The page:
I’m not telling you that you should not buy these, but you should be aware that the more obvious clones are stealing from the people who made the original. They are cashing in on the original design without paying any licensing or royalties to the designer. For instance, while the Kamry K100 is flat out copying the Empire Mods PV, the K101 is different enough (I think) that it is not a blatant rip off of the design, had they not included the drip shield.
This is one of the better made clones (the K100 is a direct copy of the Empire Mods PV), and is what I see most frequently recommended as a good first mech for people wanting to try mechanical APVs.
Sigelei… well just pick one.
This is widely considered one of the better clones made, and some consider it one of the best mechs made period.
This one comes in both a telescoping and a non telescoping version:
This looks like a semi original mech, but it is too close to the Nzonic for me to dismiss it as a clone. Edward at Sun Vapers reviewed this recently and says that it is very well made, and the bottom firing switch is a true magnetic switch (rare in clones).
Though selling for $150, this is a blatant clone of the Sentinel M16.
Relatively new, and not yet widely used or available are ePipes, (mostly) mechanical APVs that use the form factor of a traditional tobacco pipe. These are not true mechs in the sense that most of these will have some wiring and a few of the better ones incorporate a fuse (such as the vapesafe), and even fewer have VV/VW capabilities.
Almost exclusively these use 18350 size batteries, though a few 18500 and 18650 versions are starting to appear.
One of the first Chinese made mechs I’ve seen that isn’t really a copy of something else is the SMOKTech E-pipe.
As of this post that is the only mass production ePipe worth discussing, everything else requires proprietary cartridges or is not really mass produced. The SMOKTech E-Pipe retails right around $50, though you can find them for about $35 with a little shopping.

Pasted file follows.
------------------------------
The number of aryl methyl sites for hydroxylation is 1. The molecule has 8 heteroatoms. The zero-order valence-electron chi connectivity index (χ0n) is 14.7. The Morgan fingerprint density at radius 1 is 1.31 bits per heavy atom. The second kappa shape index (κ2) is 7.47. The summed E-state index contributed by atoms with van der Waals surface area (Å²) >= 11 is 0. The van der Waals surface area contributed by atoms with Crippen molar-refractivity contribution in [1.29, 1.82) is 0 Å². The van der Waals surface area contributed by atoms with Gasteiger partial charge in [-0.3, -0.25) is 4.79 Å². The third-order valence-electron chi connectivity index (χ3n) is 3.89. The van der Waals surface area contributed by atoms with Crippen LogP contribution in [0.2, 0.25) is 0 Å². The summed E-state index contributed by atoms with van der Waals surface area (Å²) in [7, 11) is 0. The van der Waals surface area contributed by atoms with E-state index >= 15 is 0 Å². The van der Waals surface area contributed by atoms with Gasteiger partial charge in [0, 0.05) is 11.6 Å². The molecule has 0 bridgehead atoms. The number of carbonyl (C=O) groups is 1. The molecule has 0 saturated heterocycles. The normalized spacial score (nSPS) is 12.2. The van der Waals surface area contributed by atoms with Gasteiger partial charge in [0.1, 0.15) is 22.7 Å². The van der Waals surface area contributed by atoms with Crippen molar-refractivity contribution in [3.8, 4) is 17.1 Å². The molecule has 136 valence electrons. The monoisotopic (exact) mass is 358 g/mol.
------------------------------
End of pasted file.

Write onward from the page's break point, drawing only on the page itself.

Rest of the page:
One of the hazards of maintaining this blog is that it can be quite detrimental to my wallet. In the course of doing research for this review, I somehow managed to order one of these SMOKTech ePipes (sorry hunny!). I’ll be doing a thorough review once I receive it, as there are several bits of information about this unit that were not readily available on the vendors’ sites.
Custom ePipes though, are another matter entirely. First you have to find someone selling them, maybe they have stock, or you may have to go on a waiting list. Or you can have one custom made. Did I mention that these things are kinda pricey? I have not found any for less than $100, ranging north of $300 depending again on maker and options.
Here are a couple of examples of custom ePipes:
ePipes are available in pretty much every style that you can get a traditional tobacco pipe in (and many are made from traditional pipes), and some come in quite original and unique designs.
I really like the concept of the ePipe, I just wish I could find one (the ones I find that I really like seem to be sold out or are custom jobs). Ah well, one day.